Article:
Better known as Camacho is a well spoken, generous, local man we met the first time we cruised up this river. He gave us fruits and invited us to his place. We told him we would be back and he remembered. We just came back from his house. He owns 11 acres of an island where he has plantations of corn, lemons, bananas, pejivalles, sugar cane, mangoes and more, he has chickens, a cat and 2 pigs. He occasionally has boas, Panamanian jaguars, scorpions and “chitre” (no-see-ums), not really intended. He chooses to live by himself, but has a wife, 7 children, more grandchildren and great-grand children who live in the area. He confesses he loves the quietness of the jungle and the farm work, but he gets his social fixes with the cruisers, fishermen and the family that visits on weekends and holidays.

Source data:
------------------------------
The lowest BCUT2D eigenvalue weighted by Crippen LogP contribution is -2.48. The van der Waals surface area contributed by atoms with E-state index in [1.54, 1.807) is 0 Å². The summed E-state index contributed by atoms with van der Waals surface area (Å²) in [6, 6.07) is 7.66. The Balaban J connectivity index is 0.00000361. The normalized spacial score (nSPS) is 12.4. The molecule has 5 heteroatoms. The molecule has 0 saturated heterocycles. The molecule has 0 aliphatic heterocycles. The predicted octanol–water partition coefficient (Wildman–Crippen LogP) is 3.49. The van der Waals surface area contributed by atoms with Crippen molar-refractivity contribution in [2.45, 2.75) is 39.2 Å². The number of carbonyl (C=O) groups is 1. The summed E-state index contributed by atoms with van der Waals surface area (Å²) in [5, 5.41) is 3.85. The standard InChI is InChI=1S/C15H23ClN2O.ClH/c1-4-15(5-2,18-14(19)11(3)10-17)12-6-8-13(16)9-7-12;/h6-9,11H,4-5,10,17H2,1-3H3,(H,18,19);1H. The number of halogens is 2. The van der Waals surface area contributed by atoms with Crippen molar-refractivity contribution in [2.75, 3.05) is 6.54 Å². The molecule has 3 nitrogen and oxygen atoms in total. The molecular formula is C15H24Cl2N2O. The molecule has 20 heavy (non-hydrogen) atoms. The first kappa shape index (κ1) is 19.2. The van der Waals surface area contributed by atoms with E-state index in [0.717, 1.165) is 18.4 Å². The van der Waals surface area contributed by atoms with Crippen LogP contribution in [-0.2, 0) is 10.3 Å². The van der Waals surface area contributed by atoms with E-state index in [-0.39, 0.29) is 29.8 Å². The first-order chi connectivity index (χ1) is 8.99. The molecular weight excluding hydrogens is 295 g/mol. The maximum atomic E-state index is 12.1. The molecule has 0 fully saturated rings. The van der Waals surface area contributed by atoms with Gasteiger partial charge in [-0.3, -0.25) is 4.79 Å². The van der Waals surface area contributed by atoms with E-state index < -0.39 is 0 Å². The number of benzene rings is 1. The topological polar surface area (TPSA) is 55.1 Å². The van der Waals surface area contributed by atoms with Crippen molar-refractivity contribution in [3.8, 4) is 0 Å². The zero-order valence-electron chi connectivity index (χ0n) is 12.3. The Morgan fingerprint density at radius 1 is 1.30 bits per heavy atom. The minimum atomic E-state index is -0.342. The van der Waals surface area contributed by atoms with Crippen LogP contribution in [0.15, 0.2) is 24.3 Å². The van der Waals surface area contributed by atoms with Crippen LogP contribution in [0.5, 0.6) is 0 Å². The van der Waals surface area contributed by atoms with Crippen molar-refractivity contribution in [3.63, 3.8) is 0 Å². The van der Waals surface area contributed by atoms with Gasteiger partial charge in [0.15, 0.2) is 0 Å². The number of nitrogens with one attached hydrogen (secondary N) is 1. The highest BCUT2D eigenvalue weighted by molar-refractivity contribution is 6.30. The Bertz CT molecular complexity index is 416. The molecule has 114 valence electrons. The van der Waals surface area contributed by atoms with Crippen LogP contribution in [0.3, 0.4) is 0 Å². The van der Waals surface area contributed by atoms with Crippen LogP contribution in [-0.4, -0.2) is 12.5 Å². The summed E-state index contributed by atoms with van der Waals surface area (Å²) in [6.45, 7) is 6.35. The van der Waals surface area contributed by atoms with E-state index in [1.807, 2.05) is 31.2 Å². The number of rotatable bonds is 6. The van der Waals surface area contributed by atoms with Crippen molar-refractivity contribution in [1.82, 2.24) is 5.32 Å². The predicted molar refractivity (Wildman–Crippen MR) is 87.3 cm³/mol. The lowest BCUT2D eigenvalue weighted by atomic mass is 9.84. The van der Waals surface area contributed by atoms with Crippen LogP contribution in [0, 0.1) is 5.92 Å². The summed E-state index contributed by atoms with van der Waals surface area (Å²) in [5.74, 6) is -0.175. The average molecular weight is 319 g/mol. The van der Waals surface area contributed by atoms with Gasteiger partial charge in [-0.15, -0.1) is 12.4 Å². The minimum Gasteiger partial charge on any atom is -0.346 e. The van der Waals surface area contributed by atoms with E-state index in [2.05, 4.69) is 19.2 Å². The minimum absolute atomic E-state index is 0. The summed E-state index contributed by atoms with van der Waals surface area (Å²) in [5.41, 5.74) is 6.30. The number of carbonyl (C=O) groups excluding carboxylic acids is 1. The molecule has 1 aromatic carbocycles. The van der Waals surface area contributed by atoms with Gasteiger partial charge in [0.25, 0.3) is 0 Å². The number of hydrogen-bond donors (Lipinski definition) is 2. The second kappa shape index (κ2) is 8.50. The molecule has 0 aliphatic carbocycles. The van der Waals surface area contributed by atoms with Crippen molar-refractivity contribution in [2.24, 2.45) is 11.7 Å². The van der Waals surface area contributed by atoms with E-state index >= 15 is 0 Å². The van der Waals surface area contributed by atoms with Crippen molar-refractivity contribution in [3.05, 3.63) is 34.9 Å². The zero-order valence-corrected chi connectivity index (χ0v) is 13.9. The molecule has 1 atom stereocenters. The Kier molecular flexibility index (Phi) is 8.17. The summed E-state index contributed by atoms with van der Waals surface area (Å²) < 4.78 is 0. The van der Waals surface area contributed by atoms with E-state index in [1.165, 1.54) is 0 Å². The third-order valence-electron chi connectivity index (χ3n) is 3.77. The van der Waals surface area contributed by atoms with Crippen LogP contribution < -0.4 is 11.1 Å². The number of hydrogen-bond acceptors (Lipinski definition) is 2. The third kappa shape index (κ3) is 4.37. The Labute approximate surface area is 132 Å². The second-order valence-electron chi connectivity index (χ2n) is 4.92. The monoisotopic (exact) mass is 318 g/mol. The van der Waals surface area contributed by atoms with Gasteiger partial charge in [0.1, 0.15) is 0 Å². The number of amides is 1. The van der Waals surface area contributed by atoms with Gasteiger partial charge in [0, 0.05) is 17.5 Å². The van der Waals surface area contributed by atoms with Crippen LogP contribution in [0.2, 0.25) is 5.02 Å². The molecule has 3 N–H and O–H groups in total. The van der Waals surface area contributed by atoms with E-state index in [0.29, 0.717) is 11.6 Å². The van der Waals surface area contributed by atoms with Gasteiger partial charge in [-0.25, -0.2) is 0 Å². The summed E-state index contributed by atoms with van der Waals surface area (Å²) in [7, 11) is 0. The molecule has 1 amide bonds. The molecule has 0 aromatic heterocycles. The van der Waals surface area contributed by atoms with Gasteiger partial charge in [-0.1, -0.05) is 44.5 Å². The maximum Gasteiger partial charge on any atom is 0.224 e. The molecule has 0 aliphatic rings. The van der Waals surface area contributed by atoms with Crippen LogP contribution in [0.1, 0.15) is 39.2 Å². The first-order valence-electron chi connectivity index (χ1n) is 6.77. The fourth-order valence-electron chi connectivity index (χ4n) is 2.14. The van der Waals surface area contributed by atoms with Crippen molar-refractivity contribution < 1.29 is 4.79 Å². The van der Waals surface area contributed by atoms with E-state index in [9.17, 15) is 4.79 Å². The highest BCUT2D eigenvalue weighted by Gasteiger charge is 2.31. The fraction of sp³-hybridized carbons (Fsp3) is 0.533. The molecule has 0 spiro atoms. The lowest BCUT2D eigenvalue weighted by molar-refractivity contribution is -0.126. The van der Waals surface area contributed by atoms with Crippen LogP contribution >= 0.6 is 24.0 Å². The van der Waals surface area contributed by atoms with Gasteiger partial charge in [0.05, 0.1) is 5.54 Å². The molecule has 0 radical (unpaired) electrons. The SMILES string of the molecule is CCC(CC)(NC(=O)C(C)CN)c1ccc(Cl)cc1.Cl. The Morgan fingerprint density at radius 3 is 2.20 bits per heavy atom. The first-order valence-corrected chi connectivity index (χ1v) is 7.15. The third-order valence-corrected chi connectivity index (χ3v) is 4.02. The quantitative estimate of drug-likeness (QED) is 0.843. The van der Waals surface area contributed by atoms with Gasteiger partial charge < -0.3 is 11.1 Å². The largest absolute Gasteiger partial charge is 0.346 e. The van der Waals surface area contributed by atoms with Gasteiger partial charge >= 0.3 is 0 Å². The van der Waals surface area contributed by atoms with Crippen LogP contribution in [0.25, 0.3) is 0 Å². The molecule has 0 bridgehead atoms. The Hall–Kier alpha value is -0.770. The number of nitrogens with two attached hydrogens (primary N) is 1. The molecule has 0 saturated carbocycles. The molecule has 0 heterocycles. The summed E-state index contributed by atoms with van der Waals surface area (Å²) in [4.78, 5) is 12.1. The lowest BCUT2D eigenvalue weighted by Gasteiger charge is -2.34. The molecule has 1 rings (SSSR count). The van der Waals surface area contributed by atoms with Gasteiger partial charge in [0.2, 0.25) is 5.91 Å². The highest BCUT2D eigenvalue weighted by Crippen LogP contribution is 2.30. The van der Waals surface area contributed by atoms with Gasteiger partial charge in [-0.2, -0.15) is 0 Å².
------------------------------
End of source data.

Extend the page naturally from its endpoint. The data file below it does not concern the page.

We walked up the hill to his house where he gave us a tour, there were 2 buildings and a few chicken coops. The house in the front, overlooking the water was for guests, the house behind is where he had his bedroom and a kitchen. It was fascinating for me! He explains in a soft, pleasant and confident mode how his day develops; gets up, lights up the fire, places the pot on one of the racks, puts the coffee in the sock and prepares a delicious coffee to start his morning, he will then work on a culinary project, maybe make some coconut oil, work on the production of “chicha” (fermented drinks) or smoke a fish. He then goes harvest, plant, feed the animals or visit someone. When is time to rest he will come back to the kitchen, sit on the hammock, turn on the radio and light up his pipe. He says, he never feels tired, he loves his life as it is and I can tell. He has had an interesting life; as a military man he was in the Middle East, then he became a police officer in the province of Chiriqui and now that he is retired he is a farmer. He received some training on how to survive in the jungle and share with us some of the trick… a little late, considering we are heading to the dessert.